Tropical Rainstorm Olga to unleash flood threat from Gulf Coast to Ohio Valley

Alex Sosnowski

Former Tropical Storm Olga unleashed torrential rain from the central Gulf coast to the lower Mississippi, Tennessee and Ohio valleys on Saturday.

Tropical Storm Olga formed in the Gulf of Mexico on Friday afternoon but quickly weakened to a tropical rainstorm off the coast of Louisiana on Friday night.

A look at the downpours spreading across the South early Saturday morning as Olga neared the coast.

Despite weakening, Olga unleashed a large amount of rain as spread inland across the South.

New Orleans International Airport had picked up over 7 inches of rain as of 5 a.m. EDT Saturday. The airport also recorded a wind gust to 59 mph as a potent band of thunderstorms moved through early Saturday morning. There were multiple reports of trees and power lines down in the area after the strong gust of wind.

By 8:30 p.m. EDT Saturday, there had been over 164,961 customers without power across Louisiana, Mississippi, Tennessee and Kentucky, according to

A general 3-6 inches of rain is forecast to fall from the central Gulf coast to southern Illinois and southern Indiana with an AccuWeather Local StormMax™ of 8 inches in parts of Mississippi, Louisiana, eastern Arkansas, western Alabama and Tennessee.

Even though long-term drought conditions exist in part of this area and the rain will be beneficial in that respect, the anticipated rainfall is enough to trigger urban and low-lying area flooding.

A flash flood emergency was issued for north-central Terrebonne Parish and northwestern Lafourche Parish early Saturday morning. "This is a PARTICULARLY DANGEROUS SITUATION. SEEK HIGHER GROUND NOW!" the National Weather Service warning said.

Major urban areas that can expect heavy rain and the risk of street flooding include Jackson, Tupelo and Biloxi, Mississippi; Memphis and Nashville, Tennessee; Jonesboro, Arkansas; Lexington and London, Kentucky; and Lake Charles, Baton Rouge, Shreveport and New Orleans, Louisiana.

It is possible that a couple of tornadoes and waterspouts are produced along the Interstate 10 and 20 corridors into Saturday evening.

Several tornadoes were reported in southern Alabama on Friday evening with some causing property damage. No serious injuries have been reported.

Southeastern Conference college football games in Knoxville, Tennessee, and Lexington, Kentucky, are likely to be wet at least for part of the time on Saturday.

Motorists venturing along portions of Interstate 10, I-20, I-30, I-40, I-55, and I-59 in the South can expect slow travel with poor visibility and excess water on the roads that could affect braking, handling and emergency stopping.

The rain will spread farther north across the Ohio Valley and parts of the central Great Lakes into Saturday night.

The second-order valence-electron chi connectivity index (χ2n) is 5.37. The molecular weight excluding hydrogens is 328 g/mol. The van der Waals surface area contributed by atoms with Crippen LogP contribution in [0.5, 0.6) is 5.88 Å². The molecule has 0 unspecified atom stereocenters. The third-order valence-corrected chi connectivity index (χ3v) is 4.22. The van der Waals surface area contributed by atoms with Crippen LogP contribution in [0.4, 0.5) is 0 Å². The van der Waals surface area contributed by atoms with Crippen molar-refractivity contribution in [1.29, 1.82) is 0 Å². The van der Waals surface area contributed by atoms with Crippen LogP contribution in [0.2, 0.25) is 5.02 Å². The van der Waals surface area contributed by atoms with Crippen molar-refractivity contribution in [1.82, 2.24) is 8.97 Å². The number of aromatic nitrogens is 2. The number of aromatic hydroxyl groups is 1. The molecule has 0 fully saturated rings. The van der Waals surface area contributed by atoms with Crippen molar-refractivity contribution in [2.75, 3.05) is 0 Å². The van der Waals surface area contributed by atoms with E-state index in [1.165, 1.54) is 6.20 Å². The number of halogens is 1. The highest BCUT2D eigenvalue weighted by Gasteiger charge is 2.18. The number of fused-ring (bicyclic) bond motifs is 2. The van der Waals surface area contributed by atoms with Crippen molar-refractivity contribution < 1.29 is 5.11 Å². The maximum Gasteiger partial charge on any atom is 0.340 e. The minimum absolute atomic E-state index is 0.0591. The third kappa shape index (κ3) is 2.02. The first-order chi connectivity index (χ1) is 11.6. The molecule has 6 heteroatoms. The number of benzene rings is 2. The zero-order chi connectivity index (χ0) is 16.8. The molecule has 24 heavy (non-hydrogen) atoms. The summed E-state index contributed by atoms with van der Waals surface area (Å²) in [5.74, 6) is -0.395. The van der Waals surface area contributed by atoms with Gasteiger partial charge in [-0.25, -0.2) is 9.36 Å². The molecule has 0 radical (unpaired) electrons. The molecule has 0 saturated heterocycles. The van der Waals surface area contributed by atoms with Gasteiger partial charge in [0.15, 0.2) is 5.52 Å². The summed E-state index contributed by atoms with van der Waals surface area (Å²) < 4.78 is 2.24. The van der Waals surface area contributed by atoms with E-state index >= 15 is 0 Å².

While rainfall is forecast to be less intense than that of the South, a general 1-3 inches with an AccuWeather StormMax™ of 4 inches can occur in parts of Indiana, southern Illinois and western Ohio.

The rain and associated low-cloud ceiling can be substantial enough to lead to airline delays in Indianapolis, Cincinnati, St. Louis and Detroit at times.

Rainy conditions are in store for the Big Ten matchup between Wisconsin and Ohio State at Columbus, Ohio, on Saturday. Rain is also expected to move into East Lansing, Michigan, for the Penn State and Michigan State game during Saturday afternoon. Expect drenching rain for the Notre Dame and Michigan matchup at Ann Arbor, Michigan, during Saturday evening.

While the National Weather Service's Storm Prediction Center reported several cases of downed trees, power lines and damaged homes, there are no reported injuries as of 6:30 p.m. EDT.

While thunder and lightning cannot be ruled out for these games in the Midwest, gusty thunderstorms are much less likely north of the Ohio River.

The back edge of the rain may not push east of the Mississippi River in many areas until later Saturday afternoon and evening.

The rain will end from west to east across the Ohio Valley and central Great Lakes region from late Saturday night to Sunday morning.

As AccuWeather meteorologists have been discussing this week, the bulk of the rain will tend to push up from the southern Appalachians on west.

However, some showers and spotty thunderstorms are forecast to slice eastward across the southern Atlantic seaboard from later Saturday night to Sunday.

For a time Sunday, the rain may be heavy over the southern Appalachians.

There is the likelihood the NASCAR race at Martinsville, Virginia, will be delayed or postponed on Sunday.


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